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by Wayne Blank
Tradition says that Rome was founded by Romulus in 753 B.C. By New Testament times, nearly 800 years later, it was a prosperous cosmopolitan city with a population of well over 1 million people - roughly half of which were said to be slaves.
During the human lifetime of Jesus Christ, Rome was the richest, most powerful city in the world. It was then said that "all roads lead to Rome" - made possible by a vast network of Roman Roads that were constructed and patrolled by Roman Legions.
Although Christianity was carried far and wide by the apostles, there were already some people of Rome who had been converted on the Pentecost which many now refer to as the "birthday of the church." When The Holy Spirit came upon those gathered there that day, there were "visitors from Rome, both Jews and converts to Judaism, among them." (Acts 2:10-11).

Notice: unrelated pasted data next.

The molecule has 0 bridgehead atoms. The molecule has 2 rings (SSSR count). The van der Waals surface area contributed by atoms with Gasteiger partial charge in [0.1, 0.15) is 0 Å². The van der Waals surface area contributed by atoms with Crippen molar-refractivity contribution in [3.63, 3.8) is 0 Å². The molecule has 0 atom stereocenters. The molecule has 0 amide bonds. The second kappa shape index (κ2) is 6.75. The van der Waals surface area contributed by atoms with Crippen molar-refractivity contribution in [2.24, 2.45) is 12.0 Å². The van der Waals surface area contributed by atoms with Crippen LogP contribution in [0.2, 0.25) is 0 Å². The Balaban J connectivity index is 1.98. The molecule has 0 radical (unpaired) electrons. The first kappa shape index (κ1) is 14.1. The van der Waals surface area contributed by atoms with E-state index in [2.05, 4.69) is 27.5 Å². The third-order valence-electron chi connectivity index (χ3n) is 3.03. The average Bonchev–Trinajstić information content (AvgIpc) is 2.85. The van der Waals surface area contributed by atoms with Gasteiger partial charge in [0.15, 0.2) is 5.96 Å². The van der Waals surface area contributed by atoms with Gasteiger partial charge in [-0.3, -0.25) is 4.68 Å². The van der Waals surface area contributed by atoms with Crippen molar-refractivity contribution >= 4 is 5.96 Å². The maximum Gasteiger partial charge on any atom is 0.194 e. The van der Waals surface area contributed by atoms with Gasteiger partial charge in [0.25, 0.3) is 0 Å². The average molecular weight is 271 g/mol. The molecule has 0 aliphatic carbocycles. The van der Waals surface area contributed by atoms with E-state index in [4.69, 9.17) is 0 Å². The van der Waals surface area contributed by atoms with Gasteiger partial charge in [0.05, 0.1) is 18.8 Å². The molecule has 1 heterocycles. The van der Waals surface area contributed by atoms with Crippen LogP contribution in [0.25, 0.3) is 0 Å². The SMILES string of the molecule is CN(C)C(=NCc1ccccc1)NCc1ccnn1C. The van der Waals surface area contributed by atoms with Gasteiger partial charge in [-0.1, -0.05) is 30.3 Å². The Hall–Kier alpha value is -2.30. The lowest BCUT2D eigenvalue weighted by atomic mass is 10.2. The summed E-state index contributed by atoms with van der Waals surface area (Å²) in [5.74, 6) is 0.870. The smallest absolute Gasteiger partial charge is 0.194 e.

Paul was taken to Rome during the time of Emperor Nero, where he stayed for two years "in his own hired house." (Acts 28:30-31). It was during those years that he wrote his epistles to the Philippians, Ephesians, Colossians, to Philemon, and perhaps Hebrews. Various others were with him - Luke and Aristarchus (Acts 27:2), Timothy (Philippians 1:1, Colossians 1:1), Tychicus (Ephesians 6:21), Epaphroditus (Philippians 4:18), and Mark (Colossians 4:10).
Rome, along with Brussels and Berlin, will be a major seat of power in the coming New Europe.
Fact Finder: Did the apostle Paul have Roman citizenship?